Detection and generation of circularly polarized (CP) light is an essential operation in optical communication, quantum computing, molecular spectroscopy, magnetic recording and imaging applications. Increasing demand for subwavelength and high efficiency detectors has intrigued numerous research groups to approach this problem by designing twisted optical metamaterial and helical structures, spiral plasmonic lens and chiral organic transistors. More recently, owing to the notion of chirality, the detection of handedness of light has been made possible in the context of hot electron injection in plasmonic metamaterials, as well as in all-dielectric metasurface [1-2]. However, complicated fabrication procedure, bandwidth limitation and low values of transmission and circular polarization dichroism are still deemed as impeding factors for most practical applications.
Here we have experimentally demonstrated a hybrid metal-dielectric metasurface for CP light detection in transmission mode. First, based on the birefringence effect we design a quarter waveplate (QWP) by patterning a PECVD-grown silicon layer in the form of a periodic array with rectangular unit cells. This can be achieved by electron beam lithography, followed by inductively coupled plasma etching. The degree of anisotropy in phase accumulation between the fast and slow axes of QWP can be tailored by engineering the aspect ratio, occupation factor and silicon thickness. These degrees of freedom, on the other hand, provide a significant versatility to tune the operation wavelength (visible to NIR) and bandwidth broadening (few hundreds of nanometers). Moreover, due to low loss in dielectric materials in contrast to plasmonic structures, the measured transmission is as high as 95%, associated with a remarkable degree of circular polarization (DOCP>98%). Depending on the handedness of incident light, the QWP output will be linearly polarized +45 or -45 degrees with respect to the major or minor axes of QWP. Therefore, integration of a metallic grating separated by a fused silica spacer layer can almost completely block or pass the output, hence forming a binary detector. The extinction ratios measured in experiment are up to 13, while the overall transmission is close to 90%. Further design optimization can lead to even higher extinction up to 400.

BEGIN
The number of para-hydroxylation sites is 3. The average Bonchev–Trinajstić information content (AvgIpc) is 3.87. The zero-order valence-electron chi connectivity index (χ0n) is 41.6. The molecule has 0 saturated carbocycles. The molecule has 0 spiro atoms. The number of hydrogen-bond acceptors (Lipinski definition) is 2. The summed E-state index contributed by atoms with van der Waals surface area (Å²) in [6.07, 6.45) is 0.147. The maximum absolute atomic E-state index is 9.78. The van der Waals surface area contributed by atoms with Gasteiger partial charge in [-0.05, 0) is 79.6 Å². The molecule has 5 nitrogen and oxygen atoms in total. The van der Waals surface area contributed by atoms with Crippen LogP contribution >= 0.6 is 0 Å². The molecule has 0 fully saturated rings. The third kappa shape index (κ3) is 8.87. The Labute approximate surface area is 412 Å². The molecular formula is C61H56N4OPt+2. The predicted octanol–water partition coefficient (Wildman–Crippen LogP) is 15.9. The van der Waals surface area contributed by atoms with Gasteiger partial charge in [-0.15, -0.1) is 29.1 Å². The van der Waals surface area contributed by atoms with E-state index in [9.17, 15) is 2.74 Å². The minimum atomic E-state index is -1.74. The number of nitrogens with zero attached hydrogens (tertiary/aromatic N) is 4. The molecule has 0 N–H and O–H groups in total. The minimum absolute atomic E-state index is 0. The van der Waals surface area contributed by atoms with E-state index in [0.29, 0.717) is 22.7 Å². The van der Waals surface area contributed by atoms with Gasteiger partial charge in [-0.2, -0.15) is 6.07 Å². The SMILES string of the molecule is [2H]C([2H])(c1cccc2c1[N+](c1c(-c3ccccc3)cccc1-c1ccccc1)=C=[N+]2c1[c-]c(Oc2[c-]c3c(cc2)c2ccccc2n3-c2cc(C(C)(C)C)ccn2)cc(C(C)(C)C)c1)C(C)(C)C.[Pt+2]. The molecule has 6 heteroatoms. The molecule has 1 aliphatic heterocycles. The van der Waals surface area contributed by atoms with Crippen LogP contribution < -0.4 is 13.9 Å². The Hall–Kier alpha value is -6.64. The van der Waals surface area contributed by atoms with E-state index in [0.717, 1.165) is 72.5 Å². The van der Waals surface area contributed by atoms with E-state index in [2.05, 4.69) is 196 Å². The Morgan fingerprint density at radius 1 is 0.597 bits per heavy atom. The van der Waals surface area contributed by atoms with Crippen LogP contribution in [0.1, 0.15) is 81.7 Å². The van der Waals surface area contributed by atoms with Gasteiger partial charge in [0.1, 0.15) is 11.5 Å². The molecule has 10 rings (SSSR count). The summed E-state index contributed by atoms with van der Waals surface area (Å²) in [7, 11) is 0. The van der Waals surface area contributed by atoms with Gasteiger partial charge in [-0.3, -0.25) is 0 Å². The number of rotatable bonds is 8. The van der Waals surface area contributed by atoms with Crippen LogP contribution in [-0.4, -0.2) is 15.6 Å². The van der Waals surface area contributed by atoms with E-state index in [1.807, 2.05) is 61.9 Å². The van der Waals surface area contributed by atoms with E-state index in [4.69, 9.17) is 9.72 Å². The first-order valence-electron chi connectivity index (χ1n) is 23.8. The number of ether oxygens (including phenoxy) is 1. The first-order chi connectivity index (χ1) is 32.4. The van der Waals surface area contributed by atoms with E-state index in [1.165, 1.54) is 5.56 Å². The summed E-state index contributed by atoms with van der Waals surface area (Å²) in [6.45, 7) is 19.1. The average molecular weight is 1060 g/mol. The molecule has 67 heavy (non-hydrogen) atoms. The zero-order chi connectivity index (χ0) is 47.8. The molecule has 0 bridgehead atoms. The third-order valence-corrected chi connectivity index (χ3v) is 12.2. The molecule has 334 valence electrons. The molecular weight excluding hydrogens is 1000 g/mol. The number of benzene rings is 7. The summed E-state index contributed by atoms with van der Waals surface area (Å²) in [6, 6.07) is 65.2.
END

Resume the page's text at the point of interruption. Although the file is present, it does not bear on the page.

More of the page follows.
The proposed structure exhibits various advantages including scalability and CMOS compatibility, compact footprint (few tens of micron) and superior DOCP, high extinction ratio and transmission. Moreover, it shows robustness against imperfections in fabrication process which is deemed desirable in comparison with other chiral metamaterial designs in literature. Therefore, it can be a great candidate for imaging, sensing applications and communication systems.
 Wei Li, et al., Nature Communications 6, 8379 (2015)
 Jingpei Hu, et al., Sci Rep. 7: 41893 (2017)